Three months later it was over, Da and Uncle Jimmy bringing me back home to the Bronx at four in the morning, laying me in my bed. I was screaming and shouting and Da held me down while Jimmy got Ma and a basin of hot water and some towels.

"Jesus Lord," Ma said when she saw me, and she crossed herself.

"Jimmy, go sit with Cashel," Da said. "Keep her out of here."

"I'll be down the hall with her, Dennis," Jimmy said.

They waited until he had shut the door, and then Da held me still while Ma stripped and bathed me. When she saw my arms, she started to cry.

When they were finished, they left, locking me alone in my room.

Six days later Da woke me at seven in the morning, dropping my sweats and shoes on the end of the bed.

"I'll meet you by the car," he said, and left without locking the door behind him.

When I put on the sweatshirt, it hung looser than it had before. The shoes pinched at my ankles. When I came down the stairs, I had to use the banister for support.

Ma and Cashel were in the kitchen, having waffles for breakfast. They asked how I was feeling.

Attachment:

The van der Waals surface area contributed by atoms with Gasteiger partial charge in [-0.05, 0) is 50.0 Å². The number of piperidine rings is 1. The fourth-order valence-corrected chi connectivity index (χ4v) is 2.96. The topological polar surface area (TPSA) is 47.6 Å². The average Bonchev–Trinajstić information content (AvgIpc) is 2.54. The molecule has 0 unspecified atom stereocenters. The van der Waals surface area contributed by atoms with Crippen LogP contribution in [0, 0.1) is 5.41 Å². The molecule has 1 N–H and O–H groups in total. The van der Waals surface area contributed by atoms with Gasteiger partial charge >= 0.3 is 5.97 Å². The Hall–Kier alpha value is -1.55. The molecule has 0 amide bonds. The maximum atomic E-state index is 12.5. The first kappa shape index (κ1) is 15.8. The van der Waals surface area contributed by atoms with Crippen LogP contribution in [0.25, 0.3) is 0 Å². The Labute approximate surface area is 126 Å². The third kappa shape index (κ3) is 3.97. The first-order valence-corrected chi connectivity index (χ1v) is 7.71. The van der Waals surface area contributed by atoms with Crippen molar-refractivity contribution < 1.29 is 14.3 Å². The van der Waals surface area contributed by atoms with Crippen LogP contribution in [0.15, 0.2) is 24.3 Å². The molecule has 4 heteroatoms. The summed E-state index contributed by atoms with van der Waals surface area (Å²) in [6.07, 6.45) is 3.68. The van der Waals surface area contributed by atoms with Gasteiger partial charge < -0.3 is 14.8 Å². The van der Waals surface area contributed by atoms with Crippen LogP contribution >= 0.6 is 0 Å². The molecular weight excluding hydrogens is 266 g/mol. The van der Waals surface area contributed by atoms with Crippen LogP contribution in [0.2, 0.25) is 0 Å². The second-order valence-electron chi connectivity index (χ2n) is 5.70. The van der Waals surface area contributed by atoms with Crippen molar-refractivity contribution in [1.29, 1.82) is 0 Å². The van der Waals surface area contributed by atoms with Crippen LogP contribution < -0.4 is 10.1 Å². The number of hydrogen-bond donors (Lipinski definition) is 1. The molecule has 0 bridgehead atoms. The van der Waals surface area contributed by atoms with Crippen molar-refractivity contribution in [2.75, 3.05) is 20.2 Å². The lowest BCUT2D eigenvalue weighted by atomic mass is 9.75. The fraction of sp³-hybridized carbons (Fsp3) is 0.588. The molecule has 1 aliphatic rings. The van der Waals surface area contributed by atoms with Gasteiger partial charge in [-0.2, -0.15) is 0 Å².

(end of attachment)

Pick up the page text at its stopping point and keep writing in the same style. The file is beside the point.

"Better," I lied, and went out to the garage, where Da was waiting by his Alfa Romeo.

We drove to Van Cortlandt Park without exchanging a word. It was winter and I was shivering, trying to keep my teeth from chattering. Da turned the heat up higher, but it didn't help.

He set up the obstacle course in the snow and told me to run it.

I put everything I had into running that course, and I couldn't do it. My legs wouldn't work, my coordination was shot. I could barely stand straight. I was sweating after only five minutes, my stomach cramping, my hands shaking. I tripped and fell again and again, and Da just watched.

I got sick, doubled over with dry heaves.

Finally he said, "Come here."

He put the gloves on my hands, the sparring mitts on his own.

"Jab," he ordered.

"Da ..." I said. "Da ... I can't."

"Don't cry."

"I'm sick ... I can't."


"Da ..."